California state senators introduced a bill last week that would make it a graduation requirement for high school students to take a class on sexual assault and violence.
Senate Bill 695, co-authored by state senators Kevin de Leon (D-Los Angeles) and Hannah-Beth Jackson (D-Santa Barbara), would require school districts that currently have mandated health education courses to include instruction on sexual assault and violence. This instruction would include information pertaining to the recently passed affirmative consent standard, which defines consent in sexual activity as “affirmative, conscious, and voluntary agreement.”
“This legislation will focus on prevention by educating high school students about affirmative consent and healthy relationships,” de Leon said in a press release.
Rebecca Levenson, a parent and a senior policy analyst for Futures Without Violence, an organization working to end violence against women and children, said students currently attending middle and high school have “very spotty” training in sexual assault prevention.
“We see this legislation come forward in the face of a great need that hasn’t been addressed, and I think that what has been going on at BHS is a classic example of what’s going on across the state and across the country,” Levenson said.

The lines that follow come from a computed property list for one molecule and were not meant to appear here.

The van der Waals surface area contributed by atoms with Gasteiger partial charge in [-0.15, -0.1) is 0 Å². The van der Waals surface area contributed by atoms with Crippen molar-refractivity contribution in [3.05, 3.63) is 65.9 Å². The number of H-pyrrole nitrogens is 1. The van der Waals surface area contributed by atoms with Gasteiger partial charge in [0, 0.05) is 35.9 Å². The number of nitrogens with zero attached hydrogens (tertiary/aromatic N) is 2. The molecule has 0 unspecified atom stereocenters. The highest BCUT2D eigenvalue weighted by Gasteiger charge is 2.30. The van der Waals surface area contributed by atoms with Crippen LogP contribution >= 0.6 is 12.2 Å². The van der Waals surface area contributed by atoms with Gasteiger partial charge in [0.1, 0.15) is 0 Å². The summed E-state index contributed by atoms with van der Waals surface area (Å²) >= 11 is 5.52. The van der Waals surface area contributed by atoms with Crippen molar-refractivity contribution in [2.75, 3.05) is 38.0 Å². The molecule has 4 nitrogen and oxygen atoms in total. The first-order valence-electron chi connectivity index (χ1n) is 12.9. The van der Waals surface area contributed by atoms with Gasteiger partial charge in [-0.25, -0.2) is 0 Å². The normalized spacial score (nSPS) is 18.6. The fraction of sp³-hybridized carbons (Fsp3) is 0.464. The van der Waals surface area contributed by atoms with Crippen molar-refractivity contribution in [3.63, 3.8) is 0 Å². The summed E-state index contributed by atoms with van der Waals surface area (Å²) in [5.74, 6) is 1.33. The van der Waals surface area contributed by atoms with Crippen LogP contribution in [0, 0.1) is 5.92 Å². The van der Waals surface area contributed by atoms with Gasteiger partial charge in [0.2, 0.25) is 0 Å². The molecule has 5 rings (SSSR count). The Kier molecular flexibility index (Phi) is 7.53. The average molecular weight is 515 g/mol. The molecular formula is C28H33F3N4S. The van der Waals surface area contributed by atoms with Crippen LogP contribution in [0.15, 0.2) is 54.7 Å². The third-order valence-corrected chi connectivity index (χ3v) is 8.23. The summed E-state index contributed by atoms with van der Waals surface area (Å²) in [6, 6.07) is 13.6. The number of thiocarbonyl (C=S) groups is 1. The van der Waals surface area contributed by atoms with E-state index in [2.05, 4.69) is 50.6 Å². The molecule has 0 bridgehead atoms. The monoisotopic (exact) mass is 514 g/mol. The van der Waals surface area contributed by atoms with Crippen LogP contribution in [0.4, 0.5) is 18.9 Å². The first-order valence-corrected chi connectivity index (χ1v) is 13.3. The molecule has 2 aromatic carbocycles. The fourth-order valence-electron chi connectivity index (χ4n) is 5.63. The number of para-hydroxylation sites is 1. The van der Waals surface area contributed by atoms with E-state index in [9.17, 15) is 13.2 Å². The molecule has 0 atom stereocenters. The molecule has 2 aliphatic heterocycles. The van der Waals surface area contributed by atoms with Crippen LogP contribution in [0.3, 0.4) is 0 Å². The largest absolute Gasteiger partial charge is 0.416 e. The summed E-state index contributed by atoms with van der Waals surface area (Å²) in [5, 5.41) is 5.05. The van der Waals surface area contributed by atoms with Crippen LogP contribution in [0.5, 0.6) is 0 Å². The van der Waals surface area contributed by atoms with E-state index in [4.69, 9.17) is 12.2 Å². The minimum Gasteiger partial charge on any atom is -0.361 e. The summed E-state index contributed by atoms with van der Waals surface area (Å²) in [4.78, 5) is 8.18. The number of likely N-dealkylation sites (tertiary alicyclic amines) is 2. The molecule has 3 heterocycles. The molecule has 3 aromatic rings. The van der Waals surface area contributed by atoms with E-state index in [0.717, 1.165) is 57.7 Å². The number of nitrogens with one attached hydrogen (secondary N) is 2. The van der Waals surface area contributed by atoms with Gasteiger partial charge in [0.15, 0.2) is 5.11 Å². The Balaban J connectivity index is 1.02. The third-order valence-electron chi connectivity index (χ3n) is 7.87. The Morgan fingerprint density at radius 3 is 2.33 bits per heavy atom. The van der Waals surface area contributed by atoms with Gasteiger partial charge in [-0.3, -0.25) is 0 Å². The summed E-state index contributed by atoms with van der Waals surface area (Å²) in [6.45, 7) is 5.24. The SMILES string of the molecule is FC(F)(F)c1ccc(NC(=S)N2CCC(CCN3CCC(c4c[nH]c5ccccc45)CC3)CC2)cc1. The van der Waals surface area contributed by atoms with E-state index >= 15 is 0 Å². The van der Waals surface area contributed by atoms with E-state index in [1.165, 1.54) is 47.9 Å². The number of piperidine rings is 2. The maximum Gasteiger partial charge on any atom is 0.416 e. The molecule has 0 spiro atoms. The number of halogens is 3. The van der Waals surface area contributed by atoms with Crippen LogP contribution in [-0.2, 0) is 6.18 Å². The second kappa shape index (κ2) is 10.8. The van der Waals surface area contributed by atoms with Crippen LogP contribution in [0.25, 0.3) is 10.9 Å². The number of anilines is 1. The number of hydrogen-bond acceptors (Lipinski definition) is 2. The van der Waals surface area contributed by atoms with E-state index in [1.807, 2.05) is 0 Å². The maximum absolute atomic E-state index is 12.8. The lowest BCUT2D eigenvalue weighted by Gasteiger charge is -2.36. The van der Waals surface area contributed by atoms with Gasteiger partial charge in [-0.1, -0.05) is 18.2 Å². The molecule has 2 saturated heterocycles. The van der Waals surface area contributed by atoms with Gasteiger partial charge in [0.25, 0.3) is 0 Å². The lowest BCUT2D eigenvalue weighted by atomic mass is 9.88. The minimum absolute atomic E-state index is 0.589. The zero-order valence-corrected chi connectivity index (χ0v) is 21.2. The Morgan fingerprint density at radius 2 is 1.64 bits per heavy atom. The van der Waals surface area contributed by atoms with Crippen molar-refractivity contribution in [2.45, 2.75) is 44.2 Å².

The federal Office for Civil Rights launched an investigation in January in response to Berkeley High School students’ complaints alleging that their school district violated Title IX — a federal law prohibiting sex-based discrimination in federally funded educational programs — by not responding adequately to sexual harassment and assault cases.
Berkeley Unified School District board president Judy Appel said she did not know enough about the bill to comment, although she previously noted that Berkeley middle and high schools offer counseling programs to students.
According to ASUC Senator Haley Broder, students should be educated before their first weeks of college. Broder said the enactment of this bill would be a dramatic change in how California students are exposed to sexual assault prevention in the classroom.
“Students don’t live in a box — they come to campus with their lived experiences from high school and before that,” she said. “So starting the conversation early, making sure that it’s meaningful and in person and interactive and full of dialogue is important.”
Recently implemented sexual assault education at UC Berkeley includes Bear Pact, which teaches about sexual violence in a live workshop, and Haven, an online course on sexual assault and relationship violence.
“People do not know what consent is when they come to campus, and then we expect them to change their concepts of sex and relationships very quickly,” Meghan Warner, chair of the ASUC Sexual Assault Commission, said in an email.
Warner said she supports the bill, noting that upon entering college, it takes a long time for students to unlearn their previously held attitudes about consent.